FLY-TIPPING has increased by more than a half in Carmarthenshire at a time when refuse collectors pulled out the stops to ensure residents’ rubbish was picked up from the kerbside.
Household waste recycling centres were closed in Wales for seven weeks during the first coronavirus lockdown – and some people decided to blight the environment with their rubbish instead.
But, as well as a 54% rise in fly-tipping over the last eight months – including reports of people from outside Carmarthenshire coming in and illegally dumping waste – refuse collectors picked up 35% more food waste from the kerbside and 34% more recycled items than normal.
And the number of garden waste subscribers ballooned from 4,200 to just under 9,000.
Speaking at a council scrutiny committee meeting, Cllr Philip Hughes, executive board member for public protection, said fly-tipping had been an issue “for quite some time” before the the pandemic.
He added: “The fact that recycling centres closed has not helped. Since they have reopened I have seen a levelling off. I would not say it’s declining.”
Jonathan Morgan, head of homes and safer communities, said fly-tipping had decreased slightly since the summer.
Environmental enforcement activity in Carmarthenshire was suspended during the lockdown, but it is now back to between a third and half of its normal capacity.
Other environmental and highways services were disrupted significantly, with some staff redeployed to Covid response roles and others shielding at home.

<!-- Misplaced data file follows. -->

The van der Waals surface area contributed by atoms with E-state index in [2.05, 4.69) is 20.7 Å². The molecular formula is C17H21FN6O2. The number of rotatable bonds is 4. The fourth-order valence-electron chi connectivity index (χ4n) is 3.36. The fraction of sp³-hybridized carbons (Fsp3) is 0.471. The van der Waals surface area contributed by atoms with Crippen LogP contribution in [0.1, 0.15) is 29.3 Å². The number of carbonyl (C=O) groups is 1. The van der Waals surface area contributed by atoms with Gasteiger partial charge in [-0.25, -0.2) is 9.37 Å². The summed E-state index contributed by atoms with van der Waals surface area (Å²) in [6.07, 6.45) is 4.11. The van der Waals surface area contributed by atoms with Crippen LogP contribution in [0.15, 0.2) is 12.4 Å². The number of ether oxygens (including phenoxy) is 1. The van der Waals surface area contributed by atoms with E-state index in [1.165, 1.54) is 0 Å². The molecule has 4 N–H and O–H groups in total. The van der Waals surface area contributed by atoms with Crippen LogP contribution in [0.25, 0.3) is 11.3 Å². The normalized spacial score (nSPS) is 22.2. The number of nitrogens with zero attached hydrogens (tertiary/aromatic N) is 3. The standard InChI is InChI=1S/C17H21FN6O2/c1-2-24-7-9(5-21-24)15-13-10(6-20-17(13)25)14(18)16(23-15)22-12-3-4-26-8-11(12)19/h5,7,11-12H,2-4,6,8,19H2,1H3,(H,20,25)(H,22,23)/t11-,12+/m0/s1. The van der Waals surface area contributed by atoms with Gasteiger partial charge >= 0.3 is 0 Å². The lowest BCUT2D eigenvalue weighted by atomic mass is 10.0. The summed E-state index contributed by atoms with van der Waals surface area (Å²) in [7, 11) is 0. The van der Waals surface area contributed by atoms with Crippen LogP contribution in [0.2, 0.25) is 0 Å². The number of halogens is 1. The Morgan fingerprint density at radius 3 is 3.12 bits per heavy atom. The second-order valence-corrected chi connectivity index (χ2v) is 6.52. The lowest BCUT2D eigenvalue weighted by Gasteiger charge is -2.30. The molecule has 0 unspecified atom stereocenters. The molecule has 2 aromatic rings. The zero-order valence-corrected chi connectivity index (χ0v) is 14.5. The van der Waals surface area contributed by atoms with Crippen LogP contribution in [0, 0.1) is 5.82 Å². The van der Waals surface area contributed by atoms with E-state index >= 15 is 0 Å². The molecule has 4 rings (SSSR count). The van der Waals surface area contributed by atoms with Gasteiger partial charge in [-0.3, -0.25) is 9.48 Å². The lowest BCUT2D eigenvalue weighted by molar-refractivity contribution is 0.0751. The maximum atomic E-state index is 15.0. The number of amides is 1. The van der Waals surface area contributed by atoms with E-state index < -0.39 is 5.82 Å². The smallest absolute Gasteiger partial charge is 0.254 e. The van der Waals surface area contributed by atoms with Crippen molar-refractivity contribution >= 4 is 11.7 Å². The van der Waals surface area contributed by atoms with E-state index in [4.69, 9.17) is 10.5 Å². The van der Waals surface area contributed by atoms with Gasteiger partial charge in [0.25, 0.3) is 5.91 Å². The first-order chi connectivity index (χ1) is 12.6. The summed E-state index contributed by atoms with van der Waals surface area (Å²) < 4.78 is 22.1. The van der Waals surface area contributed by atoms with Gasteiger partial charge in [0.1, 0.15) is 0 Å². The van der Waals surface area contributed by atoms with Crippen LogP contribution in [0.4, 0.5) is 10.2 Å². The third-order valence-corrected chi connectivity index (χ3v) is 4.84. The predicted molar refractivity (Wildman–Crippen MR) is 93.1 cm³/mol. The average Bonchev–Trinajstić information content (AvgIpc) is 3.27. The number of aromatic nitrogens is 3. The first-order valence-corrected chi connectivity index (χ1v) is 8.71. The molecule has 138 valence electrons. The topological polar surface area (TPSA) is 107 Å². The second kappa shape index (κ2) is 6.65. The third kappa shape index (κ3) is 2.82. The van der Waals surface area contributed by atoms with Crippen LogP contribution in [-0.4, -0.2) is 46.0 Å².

Cllr Hughes and executive board member for environment, Cllr Hazel Evans, thanked staff and arm’s-length waste company Cwm Environmental for their efforts.
“There were huge logistical implications,” said Cllr Evans.
Another organisational challenge was recruiting 150 staff in four weeks to take on school cleaning duties.
All this has cost money, not all of which the council expects to get back from the Welsh Government.
Planning enforcement staff are also playing catch-up, according to Cllr Hughes.
“Officers need to focus on the high priority cases, which means smaller breaches may take some time to get around to,” he said.
However, much of the work of the council’s rural conservation team has continued, and a long-term project to fell trees blighted by ash dieback is back on track.
Cllr Hughes said there have been upsides in the changes to working practices.
“Many of the new ways of working have benefits and should be kept,” he said.